Texas Women’s History Month: Emily D. West
Emily D. West
Legends about women who have seduced the leaders of powerful enemies, thereby causing their defeat, have existed since early time. Texas has its own such story, called “The Yellow Rose of Texas.” It’s the tale of a light-skinned slave woman who “distracted” Mexican General Santa Anna in his tent at San Jacinto long enough to allow General Sam Houston’s army to take the Mexican army by surprise and win the Texas Revolution in 1836.
Although the legend adds a colorful twist, there is little truth to it. The Yellow Rose was thought to be Emily Morgan, the slave of a Texan commander named James Morgan. There was a woman at San Jacinto, but her real name was Emily D. West, a free woman from the east coast employed as Morgan’s housekeeper. She was probably taken prisoner, along with other Black servants, by Mexican soldiers as they spread through the area, in which case she could have been at Santa Anna’s camp site. Given the history of female prisoners of war, however, it is more likely that she was a victim of sexual assault than that she seduced General Santa Ana to save Texas.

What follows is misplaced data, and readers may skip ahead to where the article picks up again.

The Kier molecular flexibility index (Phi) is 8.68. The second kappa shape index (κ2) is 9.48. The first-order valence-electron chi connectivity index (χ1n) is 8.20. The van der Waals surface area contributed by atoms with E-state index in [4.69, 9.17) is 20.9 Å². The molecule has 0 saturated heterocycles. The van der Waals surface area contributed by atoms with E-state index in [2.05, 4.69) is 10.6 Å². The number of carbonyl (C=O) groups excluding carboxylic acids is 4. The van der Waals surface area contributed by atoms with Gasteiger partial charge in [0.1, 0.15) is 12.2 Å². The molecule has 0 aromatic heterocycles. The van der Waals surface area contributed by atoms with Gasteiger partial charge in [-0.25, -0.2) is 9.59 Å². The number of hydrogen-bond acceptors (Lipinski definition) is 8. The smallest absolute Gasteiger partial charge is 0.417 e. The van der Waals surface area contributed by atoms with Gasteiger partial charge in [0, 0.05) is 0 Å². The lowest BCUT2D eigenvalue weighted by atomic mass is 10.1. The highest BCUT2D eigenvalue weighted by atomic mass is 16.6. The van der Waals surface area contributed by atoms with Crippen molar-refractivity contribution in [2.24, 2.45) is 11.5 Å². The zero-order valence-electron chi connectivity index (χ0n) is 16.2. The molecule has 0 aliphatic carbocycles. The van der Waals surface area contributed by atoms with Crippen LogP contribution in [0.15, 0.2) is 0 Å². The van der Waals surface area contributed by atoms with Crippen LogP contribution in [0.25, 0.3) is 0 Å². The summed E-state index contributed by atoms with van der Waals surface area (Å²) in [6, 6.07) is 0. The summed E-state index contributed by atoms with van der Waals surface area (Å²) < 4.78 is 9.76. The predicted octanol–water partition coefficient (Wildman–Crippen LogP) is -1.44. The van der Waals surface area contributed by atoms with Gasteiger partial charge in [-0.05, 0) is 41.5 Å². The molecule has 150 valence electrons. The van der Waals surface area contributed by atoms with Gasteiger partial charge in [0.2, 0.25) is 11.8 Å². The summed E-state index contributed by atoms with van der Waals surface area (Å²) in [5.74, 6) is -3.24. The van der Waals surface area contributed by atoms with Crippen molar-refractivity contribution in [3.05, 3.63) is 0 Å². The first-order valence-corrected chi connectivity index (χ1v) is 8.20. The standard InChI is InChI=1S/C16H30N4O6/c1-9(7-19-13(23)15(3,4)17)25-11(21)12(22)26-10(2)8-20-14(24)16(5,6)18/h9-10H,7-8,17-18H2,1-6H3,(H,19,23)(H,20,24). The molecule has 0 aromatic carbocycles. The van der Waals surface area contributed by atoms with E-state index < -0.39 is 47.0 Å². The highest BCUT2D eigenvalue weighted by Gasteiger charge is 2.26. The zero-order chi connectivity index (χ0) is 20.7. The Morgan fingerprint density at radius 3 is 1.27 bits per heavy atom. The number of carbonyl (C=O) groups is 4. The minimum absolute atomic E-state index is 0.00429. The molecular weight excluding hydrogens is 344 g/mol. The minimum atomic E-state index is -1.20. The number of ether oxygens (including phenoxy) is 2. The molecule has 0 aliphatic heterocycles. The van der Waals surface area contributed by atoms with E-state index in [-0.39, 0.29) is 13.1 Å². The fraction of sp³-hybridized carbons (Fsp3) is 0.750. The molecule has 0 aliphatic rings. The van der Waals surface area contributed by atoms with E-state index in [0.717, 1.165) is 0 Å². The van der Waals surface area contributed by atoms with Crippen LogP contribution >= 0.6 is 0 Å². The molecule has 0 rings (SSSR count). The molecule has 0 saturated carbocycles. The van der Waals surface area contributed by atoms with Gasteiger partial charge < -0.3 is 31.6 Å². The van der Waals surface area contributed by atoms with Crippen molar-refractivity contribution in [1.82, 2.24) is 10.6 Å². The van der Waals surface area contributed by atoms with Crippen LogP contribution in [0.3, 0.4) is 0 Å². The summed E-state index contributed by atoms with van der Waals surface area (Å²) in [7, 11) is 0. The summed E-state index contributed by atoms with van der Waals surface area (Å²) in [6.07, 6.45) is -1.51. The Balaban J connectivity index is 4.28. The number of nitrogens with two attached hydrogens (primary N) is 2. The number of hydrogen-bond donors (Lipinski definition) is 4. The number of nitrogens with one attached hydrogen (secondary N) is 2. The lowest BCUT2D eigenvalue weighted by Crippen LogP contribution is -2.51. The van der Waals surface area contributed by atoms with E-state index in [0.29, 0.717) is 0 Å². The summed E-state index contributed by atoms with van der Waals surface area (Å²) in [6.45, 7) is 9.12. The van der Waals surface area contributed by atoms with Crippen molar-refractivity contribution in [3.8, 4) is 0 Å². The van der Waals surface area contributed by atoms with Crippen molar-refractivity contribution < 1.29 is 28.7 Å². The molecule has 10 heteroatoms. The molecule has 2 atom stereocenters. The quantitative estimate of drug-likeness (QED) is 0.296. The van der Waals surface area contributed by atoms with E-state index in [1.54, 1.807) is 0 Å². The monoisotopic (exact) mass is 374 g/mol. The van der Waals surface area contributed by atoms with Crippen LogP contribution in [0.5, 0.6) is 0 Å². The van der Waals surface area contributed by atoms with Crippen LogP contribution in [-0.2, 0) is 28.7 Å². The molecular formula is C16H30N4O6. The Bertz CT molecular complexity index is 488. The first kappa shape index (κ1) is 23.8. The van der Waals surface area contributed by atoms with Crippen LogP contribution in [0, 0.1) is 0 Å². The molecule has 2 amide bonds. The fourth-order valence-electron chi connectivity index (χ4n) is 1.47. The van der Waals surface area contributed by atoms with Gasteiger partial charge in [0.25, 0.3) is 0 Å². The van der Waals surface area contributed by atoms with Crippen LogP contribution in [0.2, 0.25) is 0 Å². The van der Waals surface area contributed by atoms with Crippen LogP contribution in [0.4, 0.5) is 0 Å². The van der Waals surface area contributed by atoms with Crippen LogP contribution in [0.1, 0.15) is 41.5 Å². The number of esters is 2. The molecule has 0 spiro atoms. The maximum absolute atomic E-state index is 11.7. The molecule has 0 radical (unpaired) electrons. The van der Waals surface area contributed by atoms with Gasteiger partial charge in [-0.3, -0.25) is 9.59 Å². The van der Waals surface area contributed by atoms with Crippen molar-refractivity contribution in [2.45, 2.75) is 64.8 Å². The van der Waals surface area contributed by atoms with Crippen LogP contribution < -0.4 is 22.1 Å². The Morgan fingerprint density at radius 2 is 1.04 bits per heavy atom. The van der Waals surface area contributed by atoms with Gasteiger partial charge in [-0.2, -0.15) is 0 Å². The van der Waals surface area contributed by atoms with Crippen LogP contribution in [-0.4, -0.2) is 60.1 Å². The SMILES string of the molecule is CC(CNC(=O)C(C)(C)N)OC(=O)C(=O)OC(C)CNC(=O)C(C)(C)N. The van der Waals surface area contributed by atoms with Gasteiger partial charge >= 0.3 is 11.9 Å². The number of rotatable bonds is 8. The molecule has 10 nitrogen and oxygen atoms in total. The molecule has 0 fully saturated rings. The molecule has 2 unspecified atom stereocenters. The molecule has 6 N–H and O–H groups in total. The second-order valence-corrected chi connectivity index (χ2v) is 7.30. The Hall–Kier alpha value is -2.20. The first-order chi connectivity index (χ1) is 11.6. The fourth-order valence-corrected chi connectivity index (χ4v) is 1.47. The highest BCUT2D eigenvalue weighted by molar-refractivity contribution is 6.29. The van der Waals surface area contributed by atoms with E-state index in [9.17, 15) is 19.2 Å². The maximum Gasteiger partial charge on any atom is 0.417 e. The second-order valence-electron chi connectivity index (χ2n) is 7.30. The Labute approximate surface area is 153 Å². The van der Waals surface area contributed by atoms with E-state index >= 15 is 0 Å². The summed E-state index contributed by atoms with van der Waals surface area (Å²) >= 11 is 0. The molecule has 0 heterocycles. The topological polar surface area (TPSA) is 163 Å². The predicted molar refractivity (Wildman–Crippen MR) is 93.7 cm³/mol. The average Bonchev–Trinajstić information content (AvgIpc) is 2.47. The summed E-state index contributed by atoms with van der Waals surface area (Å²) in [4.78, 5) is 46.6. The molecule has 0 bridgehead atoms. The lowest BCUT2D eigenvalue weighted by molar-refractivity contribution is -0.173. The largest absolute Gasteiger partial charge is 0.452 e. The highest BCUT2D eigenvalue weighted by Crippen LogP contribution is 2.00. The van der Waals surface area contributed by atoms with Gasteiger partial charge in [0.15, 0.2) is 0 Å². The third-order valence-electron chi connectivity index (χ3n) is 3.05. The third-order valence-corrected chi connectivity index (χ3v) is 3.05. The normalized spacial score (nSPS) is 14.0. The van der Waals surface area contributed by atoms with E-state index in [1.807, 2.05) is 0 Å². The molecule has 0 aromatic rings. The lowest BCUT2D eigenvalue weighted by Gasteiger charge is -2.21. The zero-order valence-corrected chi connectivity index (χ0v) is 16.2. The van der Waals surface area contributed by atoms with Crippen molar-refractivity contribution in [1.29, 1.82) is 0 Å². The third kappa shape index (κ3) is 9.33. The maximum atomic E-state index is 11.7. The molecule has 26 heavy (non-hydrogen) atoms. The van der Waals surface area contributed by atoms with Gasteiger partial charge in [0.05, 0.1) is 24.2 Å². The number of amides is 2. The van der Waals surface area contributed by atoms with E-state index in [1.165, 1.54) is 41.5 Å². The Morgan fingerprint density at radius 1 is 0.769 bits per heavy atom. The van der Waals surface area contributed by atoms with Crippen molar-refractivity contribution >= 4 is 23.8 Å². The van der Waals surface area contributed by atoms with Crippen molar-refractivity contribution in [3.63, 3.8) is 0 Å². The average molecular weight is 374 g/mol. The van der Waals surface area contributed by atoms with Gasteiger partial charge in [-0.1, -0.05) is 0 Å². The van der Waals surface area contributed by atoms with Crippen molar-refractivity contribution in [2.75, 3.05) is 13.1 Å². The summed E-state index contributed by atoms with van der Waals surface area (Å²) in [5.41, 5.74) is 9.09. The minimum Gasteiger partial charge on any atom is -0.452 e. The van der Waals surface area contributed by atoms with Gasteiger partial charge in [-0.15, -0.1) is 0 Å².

In 1837, saying she had lost her “free” papers at San Jacinto, Emily West asked for and was granted a passport to leave Texas. She most likely did that as soon as she could.